However, strong warning signs shouldn’t be ignored, added Berkowitz: Arendt believed that “one of the core elements of totalitarianism is that it’s based in a movement… and Trump has explicitly called himself the mouthpiece of a movement. That’s a very dangerous position for a politician.”

DW News Hannah Arendt Zitate ENG

Populism: easy fixes in times of global anxiety

Arendt’s analysis focuses on the events of that period. Although her observations obviously couldn’t explain everything about today’s complex political developments, many are still revealing even now, as the right-wing populism that’s spreading throughout Europe and the US is reminiscent in different ways of the situation in the 1920s and 30s that allowed the Nazis and Communists to rise.

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George Conway: Republican senators run the risk of being shamed by Trump himself 

They should think twice before short-circuiting his removal trial.

Dec. 19, 2019 at 7:00 a.m. EST

George T. Conway III is a lawyer in New York and an adviser to the Lincoln Project, an anti-Trump super PAC.

In his unhinged letter Tuesday, President Trump accused House Speaker Nancy Pelosi of having “cheapened the importance of the very ugly word, impeachment!” A few days earlier, he accused Democrats of “trivializing impeachment.”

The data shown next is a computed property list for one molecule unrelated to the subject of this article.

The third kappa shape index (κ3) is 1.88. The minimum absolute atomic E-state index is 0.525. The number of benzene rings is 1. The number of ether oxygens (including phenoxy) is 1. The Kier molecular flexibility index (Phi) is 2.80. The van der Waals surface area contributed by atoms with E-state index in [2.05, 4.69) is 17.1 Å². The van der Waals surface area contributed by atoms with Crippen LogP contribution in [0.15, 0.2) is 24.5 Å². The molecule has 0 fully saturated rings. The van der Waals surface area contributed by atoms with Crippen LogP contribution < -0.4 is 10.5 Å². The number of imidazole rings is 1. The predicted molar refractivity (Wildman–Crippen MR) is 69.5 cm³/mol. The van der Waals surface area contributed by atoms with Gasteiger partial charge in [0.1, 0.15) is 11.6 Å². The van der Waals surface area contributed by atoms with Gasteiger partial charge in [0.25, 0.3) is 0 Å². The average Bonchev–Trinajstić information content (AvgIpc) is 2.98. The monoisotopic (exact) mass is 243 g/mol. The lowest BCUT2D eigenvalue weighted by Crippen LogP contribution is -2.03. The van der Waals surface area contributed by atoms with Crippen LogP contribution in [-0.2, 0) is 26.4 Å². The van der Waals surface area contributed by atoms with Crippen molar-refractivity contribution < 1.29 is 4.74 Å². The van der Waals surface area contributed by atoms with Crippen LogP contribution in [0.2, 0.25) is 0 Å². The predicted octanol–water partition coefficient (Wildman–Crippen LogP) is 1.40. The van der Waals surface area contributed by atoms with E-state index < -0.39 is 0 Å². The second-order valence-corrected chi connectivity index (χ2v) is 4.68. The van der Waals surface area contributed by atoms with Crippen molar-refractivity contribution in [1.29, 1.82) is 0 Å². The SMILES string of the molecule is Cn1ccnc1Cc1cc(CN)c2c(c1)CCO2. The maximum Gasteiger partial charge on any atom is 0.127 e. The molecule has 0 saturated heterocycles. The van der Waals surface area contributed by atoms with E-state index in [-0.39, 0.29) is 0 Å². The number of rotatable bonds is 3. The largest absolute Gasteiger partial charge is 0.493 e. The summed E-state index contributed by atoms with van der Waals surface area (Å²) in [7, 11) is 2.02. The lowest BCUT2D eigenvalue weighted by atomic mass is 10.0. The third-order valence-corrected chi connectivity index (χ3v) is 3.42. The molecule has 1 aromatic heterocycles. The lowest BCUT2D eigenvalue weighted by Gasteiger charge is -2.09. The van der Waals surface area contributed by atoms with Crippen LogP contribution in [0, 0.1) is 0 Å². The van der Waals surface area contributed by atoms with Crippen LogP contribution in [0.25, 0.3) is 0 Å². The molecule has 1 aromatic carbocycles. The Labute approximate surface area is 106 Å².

If anything has cheapened or trivialized the process by which Trump was impeached, it was House Republicans’ refusal to treat the proceedings with the seriousness the Constitution demands. Unable to defend the president’s conduct on the merits, GOP members of the House resorted to deception, distortion and deflection: pretending that Trump didn’t ask President Volodymyr Zelensky of Ukraine to investigate Trump’s political rival; claiming that Ukraine interfered with the 2016 election; and throwing up all manner of silly assertions of procedural unfairness.

Now, as the process moves to the Senate, Republican senators threaten the ultimate cheapening and trivialization of Congress’s constitutional obligations: holding a “trial” that would be nothing but a sham.